Leading Stanford Scientist Warns of ‘AI Winter’
(Beijing) — As China’s internet giants focus on artificial intelligence (AI) research and as domestic venture-capital funding pours into it, a leading expert in the field warned that “overenthusiasm may lead to quick disillusionment,” which in turn would harm long-term development.
During her recent trip to China, Fei-Fei Li, one of Stanford University’s leading AI scientists, was surprised by what she saw as “the country’s delirium” over the technology. At each event at which she was invited to speak, she found herself surrounded by a group of fans, including scholars, investors and “fanatics,” and was bombarded with questions, she said. Their inquiries focused on a range of topics, including the humanlike robots in HBO’s Westworld series, and the apocalyptic scenarios in a tech-driven future as described in Yuval Noah Harari’s Homo Deus: A Brief History of Tomorrow, which looks at how technologies like AI might transform human nature itself.
But the Chinese-born American researcher, who leads Stanford University’s Artificial Intelligence Lab and the university’s Vision Lab, said society should “contain expectations of the technology to prevent any tech bubbles from becoming too big.”
Li is on a two-year sabbatical to co-lead a new machine-learning unit under Google Cloud.
In recent months, the Chinese internet was abuzz with chatter over how the latest version of Google’s AlphaGo program, using the pseudonym “Master,” was defeating some of the world’s finest players at the ancient Asian board game of Go. The computer program made headlines globally in March after beating 18-time world champion Lee Sedol.
But China is a relative latecomer to the field of AI. Government agencies and companies have earmarked billions of dollars to fund research, nurture startups and poach talent from Silicon Valley to give the country an edge.
According to KPMG, venture capital investments in AI projects in the country reached a record high in 2016 despite a global slowdown. About $31 billion in venture funding poured into this sector in China last year, a 19% increase from 2015, while global investment fell 9.4%.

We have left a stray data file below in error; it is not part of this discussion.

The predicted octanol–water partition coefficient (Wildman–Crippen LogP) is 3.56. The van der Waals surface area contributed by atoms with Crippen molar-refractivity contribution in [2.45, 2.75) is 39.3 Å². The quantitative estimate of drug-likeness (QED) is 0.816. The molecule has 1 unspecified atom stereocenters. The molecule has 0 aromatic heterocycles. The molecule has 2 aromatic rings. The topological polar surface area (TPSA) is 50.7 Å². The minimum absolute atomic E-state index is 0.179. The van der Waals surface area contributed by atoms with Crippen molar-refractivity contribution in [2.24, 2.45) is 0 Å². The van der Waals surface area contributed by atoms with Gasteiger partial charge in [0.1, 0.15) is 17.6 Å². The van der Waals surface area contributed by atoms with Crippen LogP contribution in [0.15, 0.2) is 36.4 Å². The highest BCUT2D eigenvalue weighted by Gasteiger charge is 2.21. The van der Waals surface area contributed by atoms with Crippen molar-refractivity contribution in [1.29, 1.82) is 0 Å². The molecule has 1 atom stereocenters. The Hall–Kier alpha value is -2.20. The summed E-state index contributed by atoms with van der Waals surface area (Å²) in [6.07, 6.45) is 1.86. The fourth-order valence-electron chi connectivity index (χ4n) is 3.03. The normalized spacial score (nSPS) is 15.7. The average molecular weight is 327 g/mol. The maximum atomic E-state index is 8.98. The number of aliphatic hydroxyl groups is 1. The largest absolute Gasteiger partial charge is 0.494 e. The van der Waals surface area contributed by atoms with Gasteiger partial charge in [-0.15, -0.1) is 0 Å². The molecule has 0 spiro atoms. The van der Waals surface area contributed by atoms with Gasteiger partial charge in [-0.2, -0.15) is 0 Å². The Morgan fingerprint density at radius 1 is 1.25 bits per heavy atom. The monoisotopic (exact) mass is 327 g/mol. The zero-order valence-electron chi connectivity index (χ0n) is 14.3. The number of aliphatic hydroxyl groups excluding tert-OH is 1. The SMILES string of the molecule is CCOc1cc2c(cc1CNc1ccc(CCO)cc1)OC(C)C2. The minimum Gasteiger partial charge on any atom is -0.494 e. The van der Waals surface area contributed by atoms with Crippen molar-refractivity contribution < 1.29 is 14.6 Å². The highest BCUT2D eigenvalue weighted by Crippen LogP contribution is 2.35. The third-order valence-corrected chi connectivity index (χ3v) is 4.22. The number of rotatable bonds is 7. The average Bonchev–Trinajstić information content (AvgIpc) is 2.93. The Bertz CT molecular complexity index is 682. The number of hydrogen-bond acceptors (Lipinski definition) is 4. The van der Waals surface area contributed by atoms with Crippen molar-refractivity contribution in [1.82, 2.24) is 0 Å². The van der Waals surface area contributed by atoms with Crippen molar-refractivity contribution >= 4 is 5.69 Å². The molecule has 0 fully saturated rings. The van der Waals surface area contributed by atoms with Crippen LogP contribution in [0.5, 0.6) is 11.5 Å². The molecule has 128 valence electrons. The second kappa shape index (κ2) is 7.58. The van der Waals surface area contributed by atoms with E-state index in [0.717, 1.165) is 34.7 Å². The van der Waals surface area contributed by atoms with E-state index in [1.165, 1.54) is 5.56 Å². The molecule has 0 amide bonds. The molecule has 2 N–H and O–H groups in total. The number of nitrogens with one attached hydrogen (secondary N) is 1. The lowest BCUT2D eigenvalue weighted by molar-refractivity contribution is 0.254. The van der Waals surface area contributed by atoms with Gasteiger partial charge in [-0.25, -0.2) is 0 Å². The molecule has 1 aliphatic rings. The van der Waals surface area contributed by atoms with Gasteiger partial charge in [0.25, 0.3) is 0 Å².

But Li warned that once the actual pace of technical advancement and development of AI applications falls short of investors’ and stakeholders’ expectations, the bubble will burst, leading to reduced funding and interest in the field — a phenomenon technologists call an “AI winter.”
Her warning is based on broader industry trends seen in other developed economies. Since computer scientist John McCarthy coined the term “artificial intelligence” in the 1950s, the industry has gone through several boom-and-bust cycles. The most recent one was seen in the late 1980s and early 1990s in the U.S. and Japan, when several high-profile projects failed to have the expected commercial impact. For example, in the early 1980s, tech companies bet billions on the potential of an “expert system” that could emulate humans’ decision-making ability, but these systems proved to be too expensive to maintain. Enthusiasm also tapered off after this technology was shown to be effective only in a narrow set of applications.
Li said investors and companies can’t afford to forget the lessons from these previous expensive burnouts. She cited the example of autonomous vehicles, a competitive field filled with big names like Google, Daimler and Chinese search giant Baidu Inc. According to Li, AI technology in this area was far from perfect, but companies continued to boast about their achievements nevertheless.
“In the field of driverless cars, everyone is bluffing,” she said bluntly. Although automated driving has been achieved in labs and tested on the streets, self-driving cars require a “pure” environment with limited variables. To be able to navigate complicated road conditions, the technology still has to go a long way until it can be used in real life.
“AI has surpassed human capabilities in some areas, but it’s way early to say it has entirely outperformed humans’ brains,” she said.
Based in California, Li is known globally for her specialty in computer vision and machine learning, a subfield of AI that involves teaching computers to recognize objects captured in images. She initiated ImageNet, the world’s largest open-source image database of more than 15 million digital photographs, to help programmers develop algorithms that can teach computers to identify and understand visual content. Powered by the massive data collected by ImageNet, Li and her students later produced one of the first computer vision models capable of generating sentences and even paragraphs to describe an image it “sees.”
Contact reporter Chen Na (firstname.lastname@example.org)
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